An app that is supposed to be a fun activity for dashcam users to broadcast their camera feeds and drives is actually allowing people to scrape and store the real-time location of drivers across the world.
BlackVue is a dashcam company with its own social network. With a small, internet-connected dashcam installed inside their vehicle, BlackVue users can receive alerts when their camera detects an unusual event such as someone colliding with their parked car. Customers can also allow others to tune into their camera's feed, letting others "vicariously experience the excitement and pleasure of driving all over the world," a message displayed inside the app reads.
Users are invited to upload footage of their BlackVue camera spotting people crashing into their cars or other mishaps with the #CaughtOnBlackVue hashtag. It's kind of like Amazon's Ring cameras, but for cars. BlackVue exhibited at CES earlier this month, and was previously featured on Innovations with Ed Begley Jr. on the History Channel.
But what BlackVue's app doesn't make clear is that it is possible to pull and store users' GPS locations in real-time over days or even weeks. Motherboard was able to track the movements of some of BlackVue's customers in the United States.
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The news highlights privacy issues that some BlackVue customers or other dashcam users may not be aware of, and more generally the potential dangers of adding an internet and GPS enabled device into your vehicle. It also shows how developers may have one use case for an app, while people can discover others: although BlackVue wanted to create an entertaining app where users could tap into each others' feeds, they may not have realized that it would be trivially easy to track its customers' movements in granular detail, at scale, and over time.
BlackVue acts as another example of how surveillance products that are nominally intended to protect a user have been designed in such a way that can end up in a user being spied on, too.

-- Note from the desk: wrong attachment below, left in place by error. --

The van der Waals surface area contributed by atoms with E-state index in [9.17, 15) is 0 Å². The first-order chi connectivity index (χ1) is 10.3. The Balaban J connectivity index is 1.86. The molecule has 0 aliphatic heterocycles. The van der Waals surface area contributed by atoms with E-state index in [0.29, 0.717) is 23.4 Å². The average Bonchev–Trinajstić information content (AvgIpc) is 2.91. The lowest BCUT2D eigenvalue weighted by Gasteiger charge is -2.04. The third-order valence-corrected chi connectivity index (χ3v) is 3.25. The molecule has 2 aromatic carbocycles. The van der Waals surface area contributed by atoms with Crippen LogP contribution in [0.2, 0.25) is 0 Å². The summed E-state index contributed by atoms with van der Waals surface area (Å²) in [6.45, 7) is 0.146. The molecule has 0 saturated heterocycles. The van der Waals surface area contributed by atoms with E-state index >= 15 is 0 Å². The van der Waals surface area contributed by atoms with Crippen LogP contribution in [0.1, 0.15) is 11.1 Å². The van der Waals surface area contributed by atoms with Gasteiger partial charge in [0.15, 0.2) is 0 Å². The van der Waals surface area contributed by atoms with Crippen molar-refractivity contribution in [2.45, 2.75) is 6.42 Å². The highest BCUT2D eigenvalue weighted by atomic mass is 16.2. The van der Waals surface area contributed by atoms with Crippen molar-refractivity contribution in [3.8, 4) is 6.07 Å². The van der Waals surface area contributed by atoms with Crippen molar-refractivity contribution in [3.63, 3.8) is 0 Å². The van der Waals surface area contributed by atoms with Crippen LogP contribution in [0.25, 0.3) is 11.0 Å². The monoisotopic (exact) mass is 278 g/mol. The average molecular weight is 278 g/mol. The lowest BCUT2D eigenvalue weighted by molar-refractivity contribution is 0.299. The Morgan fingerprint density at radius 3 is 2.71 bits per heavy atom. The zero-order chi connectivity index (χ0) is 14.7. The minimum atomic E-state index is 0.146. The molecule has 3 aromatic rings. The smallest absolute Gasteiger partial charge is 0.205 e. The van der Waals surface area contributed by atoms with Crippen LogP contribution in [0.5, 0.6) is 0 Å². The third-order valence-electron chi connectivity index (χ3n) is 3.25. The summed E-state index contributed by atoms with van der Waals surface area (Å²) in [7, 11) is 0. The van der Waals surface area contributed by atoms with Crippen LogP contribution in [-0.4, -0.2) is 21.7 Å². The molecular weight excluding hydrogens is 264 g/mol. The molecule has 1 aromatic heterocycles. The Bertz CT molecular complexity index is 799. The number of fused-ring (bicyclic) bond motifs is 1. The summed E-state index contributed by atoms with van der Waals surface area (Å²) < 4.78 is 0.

"I don't think people understand the risk," Lee Heath, an information security professional and BlackVue user told Motherboard. "I knew about some of the cloud features which I wanted. You can have it automatically connect and upload when events happen. But I had no idea about the sharing" before receiving the device as a gift, he added.
Ordinarily, BlackVue lets anyone create an account and then view a map of cameras that are broadcasting their location and live feed. This broadcasting is not enabled by default, and users have to select the option to do so when setting up or configuring their own camera. Motherboard tuned into live feeds from users in Hong Kong, China, Russia, the U.K, Germany, and elsewhere. BlackVue spokesperson Jeremie Sinic told Motherboard in an email that the users on the map only represent a tiny fraction of BlackVue's overall customers.
But the actual GPS data that drives the map is available and publicly accessible.
By reverse engineering the iOS version of the BlackVue app, Motherboard was able to write scripts that pull the GPS location of BlackVue users over a week long period and store the coordinates and other information like the user's unique identifier. One script could collect the location data of every BlackVue user who had mapping enabled on the eastern half of the United States every two minutes. Motherboard collected data on dozens of customers.
With that data, we were able to build a picture of several BlackVue users' daily routines: one drove around Manhattan during the day, perhaps as a rideshare driver, before then leaving for Queens in the evening. Another BlackVue user regularly drove around Brooklyn, before parking on a specific block in Queens overnight. The user did this for several different nights, suggesting this may be where the owner lives or stores their vehicle. A third showed someone driving a truck all over South Carolina.
Some customers may use BlackVue as part of a fleet of vehicles; an employer wanting to keep tabs on their delivery trucks as they drive around, for instance. But BlackVue also markets its products to ordinary consumers who want to protect their cars.
BlackVue's Sinic said that collecting GPS coordinates of multiple users over an extended period of time is not supposed to be possible.
"Our developers have updated the security measures following your report from yesterday that I forwarded," Sinic said. After this, several of Motherboard's web requests that previously provided user data stopped working.
In 2018 the company did make some privacy-related changes to its app, meaning users were not broadcasting their camera feeds by default.
"I think BlackVue has decent ideas as far as leaving off by default but allows people to put themselves at risk without understanding," Heath, the BlackVue user, said.
Motherboard has deleted all of the data collected to preserve individuals' privacy.
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